A mom who returned her adopted seven-year-old boy to Russia hasn't yet been charged — except in the court of public opinion. But does she deserve to be demonized?
This child is mentally unstable. He is violent and has severe psychopathic issues … I was lied to and misled by the Russian Orphanage workers and director regarding his mental stability and other issues ... After giving my best to this child, I am sorry to say that for the safety of my family, friends, and myself, I no longer wish to parent this child.
Hansen's mother says Artyom threatened to burn his adoptive parents' house down, and that their extreme step was a response to outright terror. Whether said response was a crime seems to be an open question. Hansen has said she won't answer authorities' questions unless she's charged, and though the case has apparently been referred to prosecutors in Virginia (where Artyom boarded the plane), Slate's K. J. Dell'Antonia writes,
Humans seem to have an overwhelming need for a tidy narrative, which in adoption almost always butts up against the uglier reality. The law understands that, which is why, however wrong Hansen's actions seem to us, putting her adopted son on a plane back to Russia does not appear to have been illegal.
In fact, the case seems to have inspired equal measures of backlash against international adoptions and defense by adoptive families themselves. Russia has threatened to freeze all adoptions from the US, which last year adopted 1,600 Russian children. And on Broadsheet, Martha Nichols quotes outraged Times commenters saying things like "This woman's (I cannot say 'mother's,' for she doesn't deserve such a title) behaviour is despicable," and "Where did this woman not understand the commitment to a young, troubled child that she adopted into her family?" But Nichols herself points out that although we don't know the extent of Artyom's "psychopathic issues," he's a victim not just of Hansen's poor judgment but also of the economic realities that landed him in an orphanage in the first place, and of "social welfare systems that simply are ill-equipped and far too under-funded to support the rolls of abandoned children." Poor families worldwide (the US included) cannot always afford to care for their children, and the systems in place to parent in their stead aren't always doing a good job. Writes Nichols, "maybe we should blame global capitalism and every one of us [...] who participates."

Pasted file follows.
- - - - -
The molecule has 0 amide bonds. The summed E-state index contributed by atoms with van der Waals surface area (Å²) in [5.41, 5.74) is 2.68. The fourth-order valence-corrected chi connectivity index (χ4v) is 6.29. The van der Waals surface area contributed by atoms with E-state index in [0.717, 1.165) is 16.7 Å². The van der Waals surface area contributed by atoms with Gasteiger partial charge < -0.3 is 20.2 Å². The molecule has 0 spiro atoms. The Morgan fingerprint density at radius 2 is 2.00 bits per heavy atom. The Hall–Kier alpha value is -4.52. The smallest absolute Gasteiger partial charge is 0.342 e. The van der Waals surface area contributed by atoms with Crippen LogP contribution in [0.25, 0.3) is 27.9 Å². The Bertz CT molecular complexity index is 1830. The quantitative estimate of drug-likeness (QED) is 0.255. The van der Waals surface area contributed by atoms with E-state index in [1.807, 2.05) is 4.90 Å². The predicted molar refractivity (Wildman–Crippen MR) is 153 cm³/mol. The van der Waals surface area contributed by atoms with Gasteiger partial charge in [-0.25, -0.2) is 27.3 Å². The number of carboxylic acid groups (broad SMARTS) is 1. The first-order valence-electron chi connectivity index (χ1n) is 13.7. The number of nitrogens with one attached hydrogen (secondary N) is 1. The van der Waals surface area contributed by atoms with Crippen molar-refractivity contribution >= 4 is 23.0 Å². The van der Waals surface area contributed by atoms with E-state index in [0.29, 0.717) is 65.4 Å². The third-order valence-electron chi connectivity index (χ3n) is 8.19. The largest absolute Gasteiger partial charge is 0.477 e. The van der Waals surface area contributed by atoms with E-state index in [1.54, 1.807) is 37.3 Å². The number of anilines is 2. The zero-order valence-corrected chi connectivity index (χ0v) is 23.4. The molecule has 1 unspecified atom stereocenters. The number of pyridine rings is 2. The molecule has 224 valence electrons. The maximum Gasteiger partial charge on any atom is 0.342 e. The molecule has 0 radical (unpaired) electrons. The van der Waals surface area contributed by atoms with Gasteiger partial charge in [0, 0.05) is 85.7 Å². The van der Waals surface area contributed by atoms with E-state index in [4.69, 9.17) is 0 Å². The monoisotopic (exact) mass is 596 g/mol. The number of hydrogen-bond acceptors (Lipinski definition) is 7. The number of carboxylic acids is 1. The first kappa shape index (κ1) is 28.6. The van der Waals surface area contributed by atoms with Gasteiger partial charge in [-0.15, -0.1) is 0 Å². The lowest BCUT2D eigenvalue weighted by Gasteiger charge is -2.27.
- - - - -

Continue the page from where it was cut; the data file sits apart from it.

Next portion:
Nichols is the parent of an adopted child, as is Dell'Antonia, who calls for a greater understanding of the challenges inherent in adopting older children. She doesn't excuse Hansen's response, but she does note that prospective parents of adopted children are often given an unrealistically rosy view of what it looks like to suddenly change a child's whole life: "The stories adoption agencies include in their material, the books, the blogs-even the very signatures of the parents on adoption forums ("mom to DD Mei Mei, joyfully home since 2007") all speak of an experience that's supposed to be wonderful. Your child is "home," his or her orphaned life has ended, your respective travels are over, and you have been united into one big forever-family." Dell'Antonia argues that we need to be more open about the problems adopted children and their new families can face:
As long as we keep insisting that the typical adoption narrative is one in which a family comes home to joy and laughter and a happily-ever-after, cases like Hansen's will give fuel to the alarmists who insist that all adoptive parents are naïve and unprepared. Russia will seem measured rather than vengeful when it threatens to temporarily suspend all U.S. adoptions-a knee-jerk reaction that will leave hundreds of children, many of whom have already met the families who plan to take them in, waiting in institutions for months or even years while "additional safeguards" (which will probably affect only a very few adoptions) are put in place. [...] Hansen's actions-or rather, Russia's overreaction-might make their adoptions, if and when they happen, even more likely to fail: The longer a child is institutionalized, or the older she is when adopted and the more difficult the adjustment for both child and family will be.
International adoption will likely always be a thorny issue — and as activists in Haiti have argued, it's often better to give families a means to care for their own children than to send the children abroad. But efforts to do this are currently nascent at best, and will always have some gaps — Artyom was reportedly sent to an orphanage because of his mother's alcoholism, and while addiction and poverty can be linked, the former can exist in the absence of the latter. Just as there will always be people who want a child but can't conceive their own, there will always be parents who, for a variety of reasons, cannot or choose not to raise their children. Connecting these groups through adoption can keep kids out of group homes, which many experts agree aren't an ideal place to grow up. And so even though we need to address some of the troubling economic inequalities behind international adoption, we should also understand that adoption can be both the best choice for some children and a difficult adjustment for many of them, and that these two don't necessarily cancel each other out.